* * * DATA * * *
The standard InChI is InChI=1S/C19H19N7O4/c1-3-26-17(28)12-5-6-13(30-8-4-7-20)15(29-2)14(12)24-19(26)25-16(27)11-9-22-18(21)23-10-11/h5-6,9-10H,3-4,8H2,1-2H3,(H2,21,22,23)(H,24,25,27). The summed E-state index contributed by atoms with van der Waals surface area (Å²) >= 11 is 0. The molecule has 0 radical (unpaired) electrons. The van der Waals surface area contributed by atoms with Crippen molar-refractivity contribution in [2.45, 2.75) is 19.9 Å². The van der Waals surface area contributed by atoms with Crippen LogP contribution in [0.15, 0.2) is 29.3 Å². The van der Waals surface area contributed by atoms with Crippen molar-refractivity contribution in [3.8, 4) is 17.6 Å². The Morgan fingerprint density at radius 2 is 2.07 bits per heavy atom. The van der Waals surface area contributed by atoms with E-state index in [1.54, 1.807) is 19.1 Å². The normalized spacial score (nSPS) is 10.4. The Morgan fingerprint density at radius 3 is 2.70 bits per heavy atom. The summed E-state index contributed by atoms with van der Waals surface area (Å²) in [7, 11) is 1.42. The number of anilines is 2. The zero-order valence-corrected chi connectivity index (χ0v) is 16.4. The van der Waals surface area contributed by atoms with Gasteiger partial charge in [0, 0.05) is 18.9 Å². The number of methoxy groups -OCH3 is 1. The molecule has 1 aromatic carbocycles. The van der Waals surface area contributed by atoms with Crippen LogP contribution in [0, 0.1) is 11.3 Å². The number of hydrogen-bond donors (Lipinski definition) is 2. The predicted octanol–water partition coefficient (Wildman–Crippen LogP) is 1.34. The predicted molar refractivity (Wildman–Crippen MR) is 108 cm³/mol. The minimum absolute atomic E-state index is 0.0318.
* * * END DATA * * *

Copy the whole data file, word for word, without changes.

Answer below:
The standard InChI is InChI=1S/C19H19N7O4/c1-3-26-17(28)12-5-6-13(30-8-4-7-20)15(29-2)14(12)24-19(26)25-16(27)11-9-22-18(21)23-10-11/h5-6,9-10H,3-4,8H2,1-2H3,(H2,21,22,23)(H,24,25,27). The summed E-state index contributed by atoms with van der Waals surface area (Å²) >= 11 is 0. The molecule has 0 radical (unpaired) electrons. The van der Waals surface area contributed by atoms with Crippen molar-refractivity contribution in [2.45, 2.75) is 19.9 Å². The van der Waals surface area contributed by atoms with Crippen LogP contribution in [0.15, 0.2) is 29.3 Å². The van der Waals surface area contributed by atoms with Crippen molar-refractivity contribution in [3.8, 4) is 17.6 Å². The Morgan fingerprint density at radius 2 is 2.07 bits per heavy atom. The van der Waals surface area contributed by atoms with E-state index in [1.54, 1.807) is 19.1 Å². The normalized spacial score (nSPS) is 10.4. The Morgan fingerprint density at radius 3 is 2.70 bits per heavy atom. The summed E-state index contributed by atoms with van der Waals surface area (Å²) in [7, 11) is 1.42. The number of anilines is 2. The zero-order valence-corrected chi connectivity index (χ0v) is 16.4. The van der Waals surface area contributed by atoms with Gasteiger partial charge in [0, 0.05) is 18.9 Å². The number of methoxy groups -OCH3 is 1. The molecule has 1 aromatic carbocycles. The van der Waals surface area contributed by atoms with Crippen LogP contribution in [0, 0.1) is 11.3 Å². The number of hydrogen-bond donors (Lipinski definition) is 2. The predicted octanol–water partition coefficient (Wildman–Crippen LogP) is 1.34. The predicted molar refractivity (Wildman–Crippen MR) is 108 cm³/mol. The minimum absolute atomic E-state index is 0.0318.